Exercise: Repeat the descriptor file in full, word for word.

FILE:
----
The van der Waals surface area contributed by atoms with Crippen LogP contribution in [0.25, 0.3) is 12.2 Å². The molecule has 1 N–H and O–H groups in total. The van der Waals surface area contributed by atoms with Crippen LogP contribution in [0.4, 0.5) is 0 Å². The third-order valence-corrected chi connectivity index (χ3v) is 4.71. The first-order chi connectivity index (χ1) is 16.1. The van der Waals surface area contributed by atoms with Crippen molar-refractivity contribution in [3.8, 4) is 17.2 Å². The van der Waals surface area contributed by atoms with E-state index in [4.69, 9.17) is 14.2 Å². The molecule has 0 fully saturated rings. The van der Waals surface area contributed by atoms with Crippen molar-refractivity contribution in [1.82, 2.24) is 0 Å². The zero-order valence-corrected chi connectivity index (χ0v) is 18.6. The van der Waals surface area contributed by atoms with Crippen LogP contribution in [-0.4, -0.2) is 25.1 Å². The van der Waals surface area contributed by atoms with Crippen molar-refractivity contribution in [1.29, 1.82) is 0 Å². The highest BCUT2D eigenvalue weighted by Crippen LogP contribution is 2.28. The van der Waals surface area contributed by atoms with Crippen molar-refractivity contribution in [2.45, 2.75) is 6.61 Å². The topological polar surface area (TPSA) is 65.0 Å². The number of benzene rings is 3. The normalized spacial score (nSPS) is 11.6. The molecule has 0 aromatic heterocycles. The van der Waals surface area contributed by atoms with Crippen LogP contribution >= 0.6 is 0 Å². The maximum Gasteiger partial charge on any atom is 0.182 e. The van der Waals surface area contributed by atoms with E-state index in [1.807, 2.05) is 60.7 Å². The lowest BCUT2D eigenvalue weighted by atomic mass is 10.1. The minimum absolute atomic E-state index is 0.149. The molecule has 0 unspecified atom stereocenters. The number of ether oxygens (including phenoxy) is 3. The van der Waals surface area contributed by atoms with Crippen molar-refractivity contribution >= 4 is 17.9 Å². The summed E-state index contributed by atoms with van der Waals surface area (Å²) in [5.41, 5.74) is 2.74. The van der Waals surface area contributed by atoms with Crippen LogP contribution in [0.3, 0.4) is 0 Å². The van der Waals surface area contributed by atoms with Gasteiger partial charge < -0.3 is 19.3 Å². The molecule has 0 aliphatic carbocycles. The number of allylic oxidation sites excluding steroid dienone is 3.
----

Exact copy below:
The van der Waals surface area contributed by atoms with Crippen LogP contribution in [0.25, 0.3) is 12.2 Å². The molecule has 1 N–H and O–H groups in total. The van der Waals surface area contributed by atoms with Crippen LogP contribution in [0.4, 0.5) is 0 Å². The third-order valence-corrected chi connectivity index (χ3v) is 4.71. The first-order chi connectivity index (χ1) is 16.1. The van der Waals surface area contributed by atoms with Crippen molar-refractivity contribution in [3.8, 4) is 17.2 Å². The van der Waals surface area contributed by atoms with E-state index in [4.69, 9.17) is 14.2 Å². The molecule has 0 fully saturated rings. The van der Waals surface area contributed by atoms with Crippen molar-refractivity contribution in [1.82, 2.24) is 0 Å². The zero-order valence-corrected chi connectivity index (χ0v) is 18.6. The van der Waals surface area contributed by atoms with Crippen LogP contribution in [-0.4, -0.2) is 25.1 Å². The van der Waals surface area contributed by atoms with Crippen molar-refractivity contribution in [1.29, 1.82) is 0 Å². The highest BCUT2D eigenvalue weighted by Crippen LogP contribution is 2.28. The van der Waals surface area contributed by atoms with Crippen molar-refractivity contribution in [2.45, 2.75) is 6.61 Å². The topological polar surface area (TPSA) is 65.0 Å². The number of benzene rings is 3. The normalized spacial score (nSPS) is 11.6. The molecule has 0 aromatic heterocycles. The van der Waals surface area contributed by atoms with Crippen LogP contribution >= 0.6 is 0 Å². The maximum Gasteiger partial charge on any atom is 0.182 e. The van der Waals surface area contributed by atoms with E-state index in [1.807, 2.05) is 60.7 Å². The lowest BCUT2D eigenvalue weighted by atomic mass is 10.1. The minimum absolute atomic E-state index is 0.149. The molecule has 0 unspecified atom stereocenters. The number of ether oxygens (including phenoxy) is 3. The van der Waals surface area contributed by atoms with Crippen molar-refractivity contribution >= 4 is 17.9 Å². The summed E-state index contributed by atoms with van der Waals surface area (Å²) in [5.41, 5.74) is 2.74. The van der Waals surface area contributed by atoms with Crippen LogP contribution in [0.3, 0.4) is 0 Å². The van der Waals surface area contributed by atoms with Gasteiger partial charge < -0.3 is 19.3 Å². The molecule has 0 aliphatic carbocycles. The number of allylic oxidation sites excluding steroid dienone is 3.